Robert Bermingham and Richard Robinson profess a certain frustration with contemporary life. In contrast to the optimistic and futuristic expectations of their childhood, there is no solve-all Blue Peter food pill or Tomorrow’s World jet pack; just the same problems, anxieties and difficult relationships—war, famine and tragedy. Yet we are still being peddled the same impossible dreams by car adverts and TV property shows.
In direct contrast to the high-budget car advert fantasies, it is the garages of a particular group of British men—places for working, tinkering and hiding from wives— that provide inspiration for the first work in Bermingham and Robinson’s show Bull and Bear at g39 in Cardiff. Upended workbenches lean against the walls on the ground floor, meticulously covered in line drawings of a car pile-up, outlined in the style of a Haynes manual. The paint-splashed surfaces almost obscure tyres and bonnets, but do not hide the implied intensive labour. A parallel is drawn between hobbyist and artist, garage and studio, where a certain kind of hard graft is expected and valued.
By working collaboratively, Bermingham and Robinson seem to put themselves through a deliberate process of self examination. They frequently make thought and development processes explicit in their presentation and working methods, almost involuntarily creating symbolic self-portraits as they seek to define who they are and what they are doing. Eschewing an egotistical outlook, they choose instead to freeze-frame everyday symbols of work, play, and masculinity. But there is an undercurrent of destruction and chaos in each of their chosen snap-shots.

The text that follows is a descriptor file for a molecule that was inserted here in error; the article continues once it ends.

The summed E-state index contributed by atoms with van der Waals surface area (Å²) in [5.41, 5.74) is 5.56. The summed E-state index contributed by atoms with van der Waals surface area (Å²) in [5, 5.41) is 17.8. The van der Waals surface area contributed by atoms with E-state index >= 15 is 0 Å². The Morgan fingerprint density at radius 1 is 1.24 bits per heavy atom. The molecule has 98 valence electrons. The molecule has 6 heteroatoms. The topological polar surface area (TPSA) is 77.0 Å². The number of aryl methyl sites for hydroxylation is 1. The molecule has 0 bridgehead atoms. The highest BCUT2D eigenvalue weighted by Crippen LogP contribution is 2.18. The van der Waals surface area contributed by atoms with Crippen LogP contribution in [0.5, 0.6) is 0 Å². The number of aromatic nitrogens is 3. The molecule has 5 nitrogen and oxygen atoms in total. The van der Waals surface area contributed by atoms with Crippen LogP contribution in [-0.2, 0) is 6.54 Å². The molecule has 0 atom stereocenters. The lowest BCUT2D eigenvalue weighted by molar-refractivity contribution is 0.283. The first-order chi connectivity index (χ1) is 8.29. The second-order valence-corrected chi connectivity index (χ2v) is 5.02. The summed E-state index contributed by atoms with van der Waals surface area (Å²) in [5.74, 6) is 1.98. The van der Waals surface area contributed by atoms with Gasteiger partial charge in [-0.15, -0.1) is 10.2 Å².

In ‘The Future Will Be Little Different From the Past’, a game of ‘Space Invaders ’ is depicted on what appear to be five canvases. On closer inspection they prove to be handsewn embroideries, each pixel now a cross-stitch. Bringing a nostalgic smile to the face of anyone for whom a BBC computer was once the cutting edge of technology, the embroideries are transformed into considered objects by the repetitive action of sewing—not feminised somehow; just a more affectionate and gentler breaking-down of masculinity. ‘Studies of a Chair in Motion’ shows a plastic chair spinning in stop-frame animation across a series of graphite rubbings on A4 paper. It resonates with mundanity, but also with an adolescent fantasy of throwing a chair across a classroom in frustration. This closely controlled violence is depicted in an impassive, non-expressive style that gives nothing away about the hand of the maker.
The work seems to undermine the aggressive connotations of stock market stereotypes Bull and Bear through careful craftsmanship and simplicity. These devices are used instead to express uncertainty, and rein in the chaos and destruction of market and world forces for closer scrutiny and consideration.
Ruth Beale is a London-based artist, and curator of Aurora Projects